Starting in Southampton
September 19, 2012
We began our first week at Bitterne Park School in Southampton. Their impressive new theatre provided a perfect space in which to test out our ideas about connecting with an audience that flank the stage on both sides as well as out front. The whole room is lit.
The relationship between performer and audience in this setting is incredibly exciting and immediate. We're all part of one shared space. It offers Edmund so many opportunities to engage with the audience and to enlist their help with his scheming.
This dialogue continued into the workshop that we ran during the afternoon, at the end of which, the students were discussing the ethics of Edmund's behaviour, and wondering whether the blame lies solely with him, or also with his upbringing. It's their first week of term.
At the Nuffield, things are slightly different. We're playing completely end-on, with our platform set a few feet back from the edge of a raised stage, and the audience sitting below in a darkened auditorium. As such it's been slightly harder for me to break through that barrier at the front of the stage, but it's been a fun challenge that has led to the discovery of new means to activate the audience and involve them in what's happening on stage.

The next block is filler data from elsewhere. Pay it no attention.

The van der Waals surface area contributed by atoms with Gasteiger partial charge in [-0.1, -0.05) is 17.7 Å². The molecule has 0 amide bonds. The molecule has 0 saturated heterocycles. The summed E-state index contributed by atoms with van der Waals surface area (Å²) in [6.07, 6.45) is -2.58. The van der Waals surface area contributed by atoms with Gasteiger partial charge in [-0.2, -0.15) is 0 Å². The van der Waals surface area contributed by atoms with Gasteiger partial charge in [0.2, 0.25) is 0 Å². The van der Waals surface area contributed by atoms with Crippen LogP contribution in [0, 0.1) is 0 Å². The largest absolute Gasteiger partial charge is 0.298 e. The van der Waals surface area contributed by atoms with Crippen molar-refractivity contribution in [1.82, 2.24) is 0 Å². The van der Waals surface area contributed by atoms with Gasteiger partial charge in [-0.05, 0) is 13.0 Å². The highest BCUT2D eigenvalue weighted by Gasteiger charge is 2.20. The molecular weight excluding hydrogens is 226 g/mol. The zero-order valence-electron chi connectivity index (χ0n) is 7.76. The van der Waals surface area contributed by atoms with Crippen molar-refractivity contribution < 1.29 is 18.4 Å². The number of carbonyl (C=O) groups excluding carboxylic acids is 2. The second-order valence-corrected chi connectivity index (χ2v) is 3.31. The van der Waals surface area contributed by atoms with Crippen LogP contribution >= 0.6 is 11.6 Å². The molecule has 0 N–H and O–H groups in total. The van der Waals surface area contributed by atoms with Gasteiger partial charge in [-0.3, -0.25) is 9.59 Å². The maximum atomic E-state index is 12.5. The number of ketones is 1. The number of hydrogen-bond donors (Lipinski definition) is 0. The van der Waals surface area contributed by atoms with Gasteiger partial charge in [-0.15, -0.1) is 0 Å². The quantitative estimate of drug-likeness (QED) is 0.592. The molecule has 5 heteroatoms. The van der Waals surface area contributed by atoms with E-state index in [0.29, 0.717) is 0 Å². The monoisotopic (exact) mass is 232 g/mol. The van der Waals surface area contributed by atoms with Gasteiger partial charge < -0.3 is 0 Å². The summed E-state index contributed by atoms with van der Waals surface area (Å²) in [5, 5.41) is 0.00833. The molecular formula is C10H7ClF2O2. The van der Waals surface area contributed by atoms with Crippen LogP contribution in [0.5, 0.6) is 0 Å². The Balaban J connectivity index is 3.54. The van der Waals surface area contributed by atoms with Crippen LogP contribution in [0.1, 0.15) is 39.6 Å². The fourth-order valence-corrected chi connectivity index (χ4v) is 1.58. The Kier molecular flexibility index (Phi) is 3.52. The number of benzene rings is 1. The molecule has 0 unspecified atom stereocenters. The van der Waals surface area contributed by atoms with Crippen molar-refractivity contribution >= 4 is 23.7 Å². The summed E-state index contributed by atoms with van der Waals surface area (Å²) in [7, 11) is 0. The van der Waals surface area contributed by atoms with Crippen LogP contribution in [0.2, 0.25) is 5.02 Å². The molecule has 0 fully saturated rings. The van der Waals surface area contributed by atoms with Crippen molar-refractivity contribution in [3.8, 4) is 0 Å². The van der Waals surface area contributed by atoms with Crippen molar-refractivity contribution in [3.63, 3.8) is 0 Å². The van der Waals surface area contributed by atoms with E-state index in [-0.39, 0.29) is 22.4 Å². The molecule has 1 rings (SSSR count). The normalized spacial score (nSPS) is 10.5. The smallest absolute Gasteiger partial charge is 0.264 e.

When we succeed in this aim, the results can be extraordinary. Several times this week, when I've turned to the audience and asked them which of Lear's eldest daughters Edmund should choose, they've shouted their thoughts back to me. 'The one in red!' - 'The one in green!' - 'Just stop kissing people!'
During Thursday afternoon's show at the Nuffield, when Edgar entered leading his blinded father towards an imagined Dover cliff and asked him, 'Hark, do you hear the sea?', a young audience member somewhere in the first few rows responded by quietly making a drawn-out swooshing noise, emulating the sound of waves crashing onto a beach. There was nothing passive about this person's engagement with the play; he or she wanted to help Edgar by providing the sound effects. How great is that?
by Ben Deery
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